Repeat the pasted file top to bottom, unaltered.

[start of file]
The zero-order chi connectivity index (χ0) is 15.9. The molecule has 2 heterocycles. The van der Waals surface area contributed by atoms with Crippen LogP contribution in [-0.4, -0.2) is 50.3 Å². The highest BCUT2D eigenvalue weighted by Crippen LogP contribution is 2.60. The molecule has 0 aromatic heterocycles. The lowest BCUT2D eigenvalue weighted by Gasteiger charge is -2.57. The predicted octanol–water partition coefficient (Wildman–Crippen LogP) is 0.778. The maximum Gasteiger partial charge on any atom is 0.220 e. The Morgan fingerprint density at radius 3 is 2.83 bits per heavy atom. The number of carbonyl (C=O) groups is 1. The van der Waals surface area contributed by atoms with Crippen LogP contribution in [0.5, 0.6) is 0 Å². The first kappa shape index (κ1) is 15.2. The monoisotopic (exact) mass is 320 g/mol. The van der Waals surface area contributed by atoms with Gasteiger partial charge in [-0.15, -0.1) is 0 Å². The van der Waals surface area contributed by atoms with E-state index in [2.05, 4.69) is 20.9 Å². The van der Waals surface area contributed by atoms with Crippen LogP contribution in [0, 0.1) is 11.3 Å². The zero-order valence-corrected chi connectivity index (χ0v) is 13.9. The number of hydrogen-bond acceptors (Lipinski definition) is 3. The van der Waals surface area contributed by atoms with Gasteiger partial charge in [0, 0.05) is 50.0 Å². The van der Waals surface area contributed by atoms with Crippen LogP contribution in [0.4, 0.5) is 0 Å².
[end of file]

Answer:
The zero-order chi connectivity index (χ0) is 15.9. The molecule has 2 heterocycles. The van der Waals surface area contributed by atoms with Crippen LogP contribution in [-0.4, -0.2) is 50.3 Å². The highest BCUT2D eigenvalue weighted by Crippen LogP contribution is 2.60. The molecule has 0 aromatic heterocycles. The lowest BCUT2D eigenvalue weighted by Gasteiger charge is -2.57. The predicted octanol–water partition coefficient (Wildman–Crippen LogP) is 0.778. The maximum Gasteiger partial charge on any atom is 0.220 e. The Morgan fingerprint density at radius 3 is 2.83 bits per heavy atom. The number of carbonyl (C=O) groups is 1. The van der Waals surface area contributed by atoms with Crippen LogP contribution in [0.5, 0.6) is 0 Å². The first kappa shape index (κ1) is 15.2. The monoisotopic (exact) mass is 320 g/mol. The van der Waals surface area contributed by atoms with Gasteiger partial charge in [-0.15, -0.1) is 0 Å². The van der Waals surface area contributed by atoms with E-state index in [2.05, 4.69) is 20.9 Å². The van der Waals surface area contributed by atoms with Crippen LogP contribution in [0, 0.1) is 11.3 Å². The zero-order valence-corrected chi connectivity index (χ0v) is 13.9. The number of hydrogen-bond acceptors (Lipinski definition) is 3. The van der Waals surface area contributed by atoms with Gasteiger partial charge in [0, 0.05) is 50.0 Å². The van der Waals surface area contributed by atoms with Crippen LogP contribution in [0.4, 0.5) is 0 Å².